Cuts to administration that both did and did not make it into recommendations for the Lawrence school board to consider drew questions from board members Tuesday evening during their budget work session.
District administrators recommended a restructuring of administration; on the other hand, they recommended against a 5% reduction to administrative staff who make $100,000 or more, which would save about $169,600.
The district is facing a budget shortfall estimated between $3.2 and $3.85 million dollars, though the school board members have said they’re looking to make around $7 million in cuts to provide staff raises and rebuild depleted reserve funds. On Tuesday, Executive Director of Finance Cynde Frick said that with an estimated loss of funding from declining enrollment, plus increases in property/liability insurance and utility costs, the district will most likely need to save between $3.62 and $4.27 million.
School board member Andrew Nussbaum asked why the 5% reduction was on the list of nine potential cuts that administrators recommended against, as opposed to the list of 23 that they favored.
The questions surrounding administration and the budget come less than a month after the school board learned from a Kansas Association of School Boards study that of Kansas’ 18 largest districts by enrollment, Lawrence — with a K-12 enrollment of 11,150 and 20 central office administrators — has the third highest ratio of administrators to students.
School board Vice President Shannon Kimball said that the line item in question included not just administrative staff in district offices, but also building principals and more.
“I think that is, for me, the reason why it should not be on the list,” she said.
Kimball also said that, if building principals are removed from that line item, the savings would be “substantially smaller,” which is why the district chose to not recommend it. Nussbaum asked district staff to provide more information in a Friday report to the board that will also include more information about the reduction of library media specialists.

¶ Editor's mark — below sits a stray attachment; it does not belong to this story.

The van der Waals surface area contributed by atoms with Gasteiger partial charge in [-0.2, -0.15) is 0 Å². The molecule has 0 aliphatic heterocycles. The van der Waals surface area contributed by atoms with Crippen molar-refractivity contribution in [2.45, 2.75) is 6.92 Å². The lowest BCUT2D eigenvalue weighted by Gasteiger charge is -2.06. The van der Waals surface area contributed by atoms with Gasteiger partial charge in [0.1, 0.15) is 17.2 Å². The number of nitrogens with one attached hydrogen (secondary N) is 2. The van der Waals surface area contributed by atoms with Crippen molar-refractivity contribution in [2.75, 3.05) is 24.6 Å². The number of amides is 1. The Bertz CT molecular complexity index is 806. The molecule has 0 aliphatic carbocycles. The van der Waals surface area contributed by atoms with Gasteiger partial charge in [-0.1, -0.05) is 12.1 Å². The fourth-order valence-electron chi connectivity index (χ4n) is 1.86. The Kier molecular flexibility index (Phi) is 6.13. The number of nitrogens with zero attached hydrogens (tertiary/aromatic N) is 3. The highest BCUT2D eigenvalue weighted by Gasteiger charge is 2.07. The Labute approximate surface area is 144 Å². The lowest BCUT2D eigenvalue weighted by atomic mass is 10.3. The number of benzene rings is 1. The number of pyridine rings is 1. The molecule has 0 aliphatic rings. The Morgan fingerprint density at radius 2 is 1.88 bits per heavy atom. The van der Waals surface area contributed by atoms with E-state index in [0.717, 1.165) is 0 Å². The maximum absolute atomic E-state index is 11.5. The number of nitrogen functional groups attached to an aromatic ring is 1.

Board member Kelly Jones asked for some additional clarification regarding $400,000 in administrative restructuring that the district staff did recommend. She asked staff to provide further information “on whether or not … there isn’t a deeper cut that can happen there to offset some of these other changes.”
The board had opted to remove from the list of potential cuts an item that was looking at the reduction of clubs and activities like novice band/orchestra, all-city choir and more. They decided to table the discussion about cutting the girls gymnastics program until they receive the results of an ongoing Title IX evaluation. Altogether, that came to about $41,000 in cuts that board members don’t want to make; however, if all the other cuts remained as proposed, the savings would still be about $6.41 million.
Jones expressed concerns about potential loss of staff. She said that “restructuring” in these situations typically means cutting staff, but “one of the things that we’ve talked about with our unions is looking at minimizing the number of or eliminating at all the loss of jobs for our current employees.”